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From: Jason House (jhouse_at_[hidden])
Date: 2003-02-13 15:08:44

Hey, that's a cool find.
I also found a homepage for SCTP

I've CC'd the point of contact from the website.

>From what I've read (which is fairly minimal :[), it looks like SCTP
would work well for what I was thinking.

I guess that my original commentary could be revised to some new

* How easy will support for SCTP be to work into the boost socket
library? ... and how easy would the interface be to use?

* I believe that the socket library is being written to allow different
protocols, but I wonder if it would handle multi-streamed protocols
easily. I don't know if this kind of implementation would most easily
be implemented as sockets inside of a socket...

Dick.Bridges_at_[hidden] wrote:
> I'm just a lurker and maybe I missed something, but what you describe
> sounds like SCTP (RFC 2960 - the 'other' stream protocol). If the generic
> socket library supported SCTP, would that meet your requirements?
> Jason House
> <jhouse_at_[hidden]> To: boost_at_[hidden]
> Sent by: cc:
> boost-bounces_at_list Subject: [boost] Re: Sockets - what's the latest?
> 02/12/2003 03:11
> PM
> Please respond to
> Boost mailing list
> Once I heard there was a generic socket library in development, I thought
> I'd add
> a quick feature request. I would like to see the ability to have multiple
> streams through the same socket.
> Having had recent issues with a game and a proxy/firewall, I thought that I
> might
> try and see if I can do a long shot that might have beneficial results for
> the
> future... The problem with games, is that they try to form multiple
> connections
> between client and host.
> This boils down to providing two distinct benefits.
> 1: Programs can easily perform complex communications over a single port.
> 2: Without multiple streams, problems can occur when there are multiple
> clients
> behind a proxy connecting to a host outside of the proxy. If the client
> only
> forms a single connection to the host, there won't be a problem because the
> random
> source port will differentiate each stream. So, when multiple clients
> connect to
> a host from behind a proxy, the host can only differentiate each stream by
> the
> random source port. So, when the clients form a second connection to the
> host,
> each stream gets differentiated from each other, but there is no mapping of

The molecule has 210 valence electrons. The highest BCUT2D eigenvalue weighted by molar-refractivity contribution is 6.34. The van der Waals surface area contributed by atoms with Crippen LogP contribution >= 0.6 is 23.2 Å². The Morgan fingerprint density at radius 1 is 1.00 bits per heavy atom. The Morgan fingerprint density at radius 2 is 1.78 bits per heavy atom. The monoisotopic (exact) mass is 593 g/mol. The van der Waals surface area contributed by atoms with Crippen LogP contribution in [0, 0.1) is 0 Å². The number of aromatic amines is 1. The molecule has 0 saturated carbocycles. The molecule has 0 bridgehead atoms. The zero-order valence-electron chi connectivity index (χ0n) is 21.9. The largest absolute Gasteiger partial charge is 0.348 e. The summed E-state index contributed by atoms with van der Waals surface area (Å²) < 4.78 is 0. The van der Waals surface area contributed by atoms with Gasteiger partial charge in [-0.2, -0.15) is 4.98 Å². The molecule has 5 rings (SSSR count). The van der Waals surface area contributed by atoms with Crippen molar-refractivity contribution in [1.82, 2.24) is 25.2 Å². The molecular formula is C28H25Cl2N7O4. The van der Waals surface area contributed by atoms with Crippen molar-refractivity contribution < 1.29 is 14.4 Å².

> random
> source port ot the distinct client.
> Example of #2.
> Computers A & B connect to host H through proxy P. The host will see the
> following connections:
> P:1 => H:1
> P:2 => H:1
> P:3 => H:2
> P:4 => H:2
> There is no way to pair connections on H:2 with connections on H:1
> Now, without a proxy, it would be
> A:1 => H:1
> B:2 => H:1
> B:3 => H:2
> A:4 => H:2
> Now, it is very clear how to pair the connections... both connections from
> A go
> together, and both connections from B go together.
> Of course, this might not be a role specifically for a new stream type, It
> could
> just be a wrapper of some kind. From the library standpoint, the wrapper
> kind of
> adds a distinctive type of functionality... I would like to somehow make
> it easy
> and intuitive for somebody considering multiple connections between two
> computers
> to use this different socket form instead. If it remains as an obscure
> combination of libraries, or as something unimplemented, it is likely that
> programs requiring multiple connections per client process to hit issues
> with
> proxy servers.
> I'm interested to see what kind of reaction this creates from the list :)
> Is it normal to add a default wrapper to a library in order to make a
> common form
> of usage easier? I guess that the class responsible for handing how
> multiple
> streams gets multiplexed could be made into some kind of template
> parameter...
> "Michel André" wrote:
> > > Anyone who was working on it - what's the current state of play? The
> > > flurry of mail on here a while back seemed to fizzle out. Is that
> > > because development has stalled?
> > > If I can help out with what limited time and knowledge of the subject
> > > I have I will. I really want to see this library in boost, and I know
> > > there are
> > > many others who do.
> > >
> >
> > Hugo Duncan and I have been juggling ideas about a socket library for
> boost
> > and discussing on the boost wiki and partly on the list.
> >
> > And we have started with an rough sketch of how a socket library for
> boost
> > could look like. It's currently checked in into the boost sandbox.
> >
> > contains some of the discussions and details.
> >
> > The work has not been progressing as much as I want due to a heavy
> workload
> > on my daytime job. But we certainly like some feedback on the progress so
> > far. Have we choosen a dead end or a viable path. The implementation in
> the
> > sandbox has been compiled with gcc/cygwin, bcc and vc6.0 and vc7.0. So
> we
> > need some input on porting to Unix especially the asynchrounous parts.
> >
> > So I would say that we have a long road to travel to finnish
> implementation,
> > produce documentation test cases and all that. And when we have come that
> > far there is the formal review and i guess there will be a lot of heat
> when
> > that will come ;).
> >
> > So I wouldn't count on sockets to be a part of boost for some time
> (unless
> > of course someone else submits another proposal or helps me and Hugo out
> on
> > what we have so far to speed the progess).
> >
> > Regards
> > /Michel
> >
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